From intern to general manager, that’s the story Mike Chernoff told Park Synagogue’s men’s club on Nov. 16 about his 13-season rise with the Cleveland Indians, where he helped lead the team to the World Series earlier this month.

Aaron Goldhammer of ESPN Cleveland interviewed Chernoff, shortly after nearly 150 guests finished eating steak at the group’s annual Sports Banquet and Steak dinner at Park Synagogue East in Pepper Pike. Goldhammer, a member of Park Synagogue in Cleveland Heights and Pepper Pike, first asked Chernoff about how baseball was a bonding experience for his family while he was growing up in Livingston, N.J.

"I really connected to my dad through sports ever since I was about 6 years old. We had baseball catch once a month and we kept our tradition going, so I still do it with him," Chernoff said. "In fact, before game 6 (of the World Series) he flew in. We went in the batting cage around 7, pregame, and had our little catch.” 

Chernoff, a member of The Temple-Tifereth Israel in Beachwood, described why he is so committed to the team that in over a decade, he has never strayed.

“(Paul Dolan) has created this culture where he empowers baseball players and staff to learn from our mistakes, to build a culture that we want,” Chernoff said. "We've always taken the approach, 'how do we push ourselves a little bit harder?'" 

Chernoff discussed Indians manager Terry Francona, who was named American League Manager of the Year by the Baseball Writers' Association of America.

He “looks super disorganized,” but “prepares like nobody I’ve ever seen,” Chernoff said.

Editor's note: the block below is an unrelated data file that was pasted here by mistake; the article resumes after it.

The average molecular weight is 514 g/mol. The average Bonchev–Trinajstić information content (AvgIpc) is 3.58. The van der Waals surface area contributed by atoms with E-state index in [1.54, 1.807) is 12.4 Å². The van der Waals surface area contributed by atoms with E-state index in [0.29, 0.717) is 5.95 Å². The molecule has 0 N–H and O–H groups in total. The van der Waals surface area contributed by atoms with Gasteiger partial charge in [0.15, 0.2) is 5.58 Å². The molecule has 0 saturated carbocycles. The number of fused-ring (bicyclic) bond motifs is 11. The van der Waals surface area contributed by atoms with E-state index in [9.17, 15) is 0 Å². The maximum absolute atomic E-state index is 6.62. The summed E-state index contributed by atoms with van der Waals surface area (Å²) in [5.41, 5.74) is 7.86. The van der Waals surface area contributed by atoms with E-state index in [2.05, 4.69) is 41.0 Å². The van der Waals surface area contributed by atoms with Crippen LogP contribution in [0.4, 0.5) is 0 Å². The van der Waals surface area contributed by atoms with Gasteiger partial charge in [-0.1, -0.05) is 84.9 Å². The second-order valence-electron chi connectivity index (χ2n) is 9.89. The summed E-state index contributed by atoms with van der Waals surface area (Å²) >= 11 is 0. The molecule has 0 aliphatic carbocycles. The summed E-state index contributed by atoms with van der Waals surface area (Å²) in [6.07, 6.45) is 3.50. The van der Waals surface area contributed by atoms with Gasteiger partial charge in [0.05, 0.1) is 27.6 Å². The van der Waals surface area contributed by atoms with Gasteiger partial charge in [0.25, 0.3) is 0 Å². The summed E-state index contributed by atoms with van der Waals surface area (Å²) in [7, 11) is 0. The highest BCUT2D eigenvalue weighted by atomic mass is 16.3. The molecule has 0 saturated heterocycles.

For example, he said before they interviewed Francona for the job as manager, they emailed him about 50 questions just to help him prepare, not expecting a response. Francona sent 20 pages of answers back within hours.

“I actually saved it and I wrote at the top of it, ‘Tito’s philosophy’s on baseball,’” Chernoff said.

Goldhammer called out Rabbi Joshua Hoffer Skoff, senior rabbi at Park Synagogue who was in the audience, relaying that they were together in Israel when the Indians traded for Andrew Miller in July.

"I want you to know that Rabbi Skoff stopped service in our hotel in Jerusalem, mid-Aleinu, and said, 'we just traded for Andrew Miller,'" Goldhammer said, which drew audience applause.  

Although the conversation naturally veered toward team injuries that mounted toward the end of the season, the audience broke out in laughter over Chernoff’s explanation of the finger injury Trevor Bauer got working on a drone. Chernoff was driving his son Brody, 6, to school when he got the news.

"I was on speakerphone in my car when I heard Trevor cut his finger on his drone, and Brody is screaming, 'Did it fall off?'" he said, laughing.

However, Chernoff had reason to remain optimistic. He told a story about eating meatballs in the clubhouse just before the Indians defeated Toronto on a walk-off home run by Tyler Naquin.

"I eat the meatball and we end up winning the game. So like three other times, I kept going down to the clubhouse and eating meatballs," Chernoff said. “I should have had a couple more during Game 7.”

Although Chernoff said losing the World Series in the 10th inning of Game 7 to the Chicago Cubs was difficult, he was proud of the team’s determination and resilience.

“We lost, and it’s really painful, it hurts, but at the same time there is so much to be proud of. There is so much the community embraced,” he said.

"I think there is a building optimism in this city that I hadn't seen in the 13 years I've been here. And there is a lot of hard economic times and pessimism here. People get defensive about it, but it's real and you felt it. In some ways it has been really helpful to hear messages from the community and to think about how you may play a small part in building a more optimistic future.” 

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